William McCormick
    If I wasn't so.....crazy, I wouldn't try to act normal, and you would be afraid.

  30. #122
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    Re: Torque Amp

    Quote Originally Posted by William McCormick View Post
    I do not know but a lot is coming back to me about when I learned about it.

    If you put a torque wrench on the end of a 4-foot lever and put 556 pounds of torque on it with the wrench, you get 139 pounds of tangential force at the other end of the lever. This makes sense because we know we need 139 pounds of tangential force on the lever at four feet to create 556 pounds of torque on the bolt we want to tighten to 556-foot pounds. So if you were to put 556 foot-pounds of torque alone to the end of a 4-foot crows foot that will create 139 pounds of tangential force, on the end of the lever powered by the torque wrench, and create 556 pounds of torque on the bolt. The lever becomes a one to one torque to torque device. Now with our 1.25-foot torque wrench, we will never see 556-foot pounds of torque while it is outputting 132-foot pounds of torque. However, the lever created by the addition of an inline and parallel torque wrench at 132 pounds creates 139 pounds of lever force upon the end of the four-foot crow's foot. But does not account for the 132-foot pounds of torque above and beyond the lever force it is applying. I would bet that 132/556 which equals 0.2374100 is the amount of over-torque you get. Which comes to 132-foot pounds of added torque. It appears the answer to the formula is also the error in the formula.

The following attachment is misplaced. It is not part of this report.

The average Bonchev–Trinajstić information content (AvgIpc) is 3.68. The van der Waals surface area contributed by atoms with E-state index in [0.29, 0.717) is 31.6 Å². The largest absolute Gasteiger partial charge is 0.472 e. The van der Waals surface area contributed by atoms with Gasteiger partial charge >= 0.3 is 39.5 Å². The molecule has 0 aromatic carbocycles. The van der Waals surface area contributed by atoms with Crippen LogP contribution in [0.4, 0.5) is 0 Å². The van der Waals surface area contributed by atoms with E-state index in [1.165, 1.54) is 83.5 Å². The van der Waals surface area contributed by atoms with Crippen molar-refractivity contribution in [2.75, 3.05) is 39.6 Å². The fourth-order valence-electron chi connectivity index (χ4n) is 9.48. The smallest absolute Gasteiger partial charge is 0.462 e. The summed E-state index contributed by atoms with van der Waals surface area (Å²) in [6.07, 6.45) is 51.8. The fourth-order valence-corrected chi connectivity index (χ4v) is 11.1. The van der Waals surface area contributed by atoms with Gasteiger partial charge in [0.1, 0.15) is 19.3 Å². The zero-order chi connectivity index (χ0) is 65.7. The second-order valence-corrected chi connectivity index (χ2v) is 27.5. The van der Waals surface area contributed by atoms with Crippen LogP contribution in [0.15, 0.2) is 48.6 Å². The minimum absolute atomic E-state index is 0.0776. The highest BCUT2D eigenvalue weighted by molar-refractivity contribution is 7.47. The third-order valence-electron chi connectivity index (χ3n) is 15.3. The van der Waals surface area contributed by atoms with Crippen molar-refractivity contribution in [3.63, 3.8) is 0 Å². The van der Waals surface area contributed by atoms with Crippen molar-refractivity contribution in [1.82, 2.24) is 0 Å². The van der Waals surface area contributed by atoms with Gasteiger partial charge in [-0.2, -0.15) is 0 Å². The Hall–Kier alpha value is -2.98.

William McCormick
    If Dave concurs with my position and can come up with a formula to compensate, I wish to be anointed the mad welding forum torque master, haha.


    Sincerely,

    William McCormick
    If I wasn't so.....crazy, I wouldn't try to act normal, and you would be afraid.

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  32. #123
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    Re: Torque Amp

    Torque Monster ... oh master

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  34. #124
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    Re: Torque Amp

    I think I got it figured out.

    If you take 556 and add 132 to it you get 688 my proposed actual torque on the bolt. if you then divide 556 by 688 you get 0.8081395348837209, that is the ratio I claim the formula is off by. Now if you take 556 divided by 5.25 you get 105.9047619047619048 the amount of tangential force in pounds you need on a single lever 5.25 feet long. If you take 105.9047619047619048 pounds and multiply it by 0.8081395348837209 you get 85.5858250276854928 pounds of force needed from your hand on the 1.25-foot long torque wrench attached inline and parallel to the 4-foot long crow's foot. If you then multiply 85.5858250276854928 by 1.25 you get 106.982281284606866-foot-pounds of torque reading on the torque wrench and applied to the crow's foot.

    To check that you multiply 85.5858250276854928 times 5.25 and you get 449.3255813953488383 pounds of pure lever force. Then you add 449.3255813953488383 plus 106.982281284606866 and you get 556.307862679955704 foot pounds of torque applied to the bolt. But I will check this out easily with the two wrenches I have coming. I think they get here Thursday.

    Sincerely,

    William McCormick
    If I wasn't so.....crazy, I wouldn't try to act normal, and you would be afraid.